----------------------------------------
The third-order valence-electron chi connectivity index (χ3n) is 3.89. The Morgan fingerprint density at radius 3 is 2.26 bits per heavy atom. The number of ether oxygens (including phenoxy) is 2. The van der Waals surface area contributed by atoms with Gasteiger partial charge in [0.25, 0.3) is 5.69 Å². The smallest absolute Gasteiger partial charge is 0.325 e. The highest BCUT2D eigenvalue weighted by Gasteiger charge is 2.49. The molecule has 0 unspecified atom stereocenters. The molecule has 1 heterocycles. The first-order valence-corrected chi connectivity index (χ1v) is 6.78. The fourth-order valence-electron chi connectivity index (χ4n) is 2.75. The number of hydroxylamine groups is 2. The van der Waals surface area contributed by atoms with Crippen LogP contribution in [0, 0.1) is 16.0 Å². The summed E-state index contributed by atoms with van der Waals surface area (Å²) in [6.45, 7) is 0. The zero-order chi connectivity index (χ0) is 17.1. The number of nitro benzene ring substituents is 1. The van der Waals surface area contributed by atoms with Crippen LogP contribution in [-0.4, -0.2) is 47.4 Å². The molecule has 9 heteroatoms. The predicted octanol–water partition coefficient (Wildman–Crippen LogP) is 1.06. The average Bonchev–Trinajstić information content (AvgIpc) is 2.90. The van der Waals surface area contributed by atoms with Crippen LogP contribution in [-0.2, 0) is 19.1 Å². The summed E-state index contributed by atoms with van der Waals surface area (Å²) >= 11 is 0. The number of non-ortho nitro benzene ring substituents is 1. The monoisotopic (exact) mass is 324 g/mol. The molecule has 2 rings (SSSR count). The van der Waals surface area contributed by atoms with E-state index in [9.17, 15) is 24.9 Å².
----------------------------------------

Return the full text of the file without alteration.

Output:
The third-order valence-electron chi connectivity index (χ3n) is 3.89. The Morgan fingerprint density at radius 3 is 2.26 bits per heavy atom. The number of ether oxygens (including phenoxy) is 2. The van der Waals surface area contributed by atoms with Gasteiger partial charge in [0.25, 0.3) is 5.69 Å². The smallest absolute Gasteiger partial charge is 0.325 e. The highest BCUT2D eigenvalue weighted by Gasteiger charge is 2.49. The molecule has 0 unspecified atom stereocenters. The molecule has 1 heterocycles. The first-order valence-corrected chi connectivity index (χ1v) is 6.78. The fourth-order valence-electron chi connectivity index (χ4n) is 2.75. The number of hydroxylamine groups is 2. The van der Waals surface area contributed by atoms with Crippen LogP contribution in [0, 0.1) is 16.0 Å². The summed E-state index contributed by atoms with van der Waals surface area (Å²) in [6.45, 7) is 0. The zero-order chi connectivity index (χ0) is 17.1. The number of nitro benzene ring substituents is 1. The van der Waals surface area contributed by atoms with Crippen LogP contribution in [-0.4, -0.2) is 47.4 Å². The molecule has 9 heteroatoms. The predicted octanol–water partition coefficient (Wildman–Crippen LogP) is 1.06. The average Bonchev–Trinajstić information content (AvgIpc) is 2.90. The van der Waals surface area contributed by atoms with Crippen LogP contribution in [-0.2, 0) is 19.1 Å². The summed E-state index contributed by atoms with van der Waals surface area (Å²) >= 11 is 0. The number of non-ortho nitro benzene ring substituents is 1. The monoisotopic (exact) mass is 324 g/mol. The molecule has 2 rings (SSSR count). The van der Waals surface area contributed by atoms with E-state index in [9.17, 15) is 24.9 Å².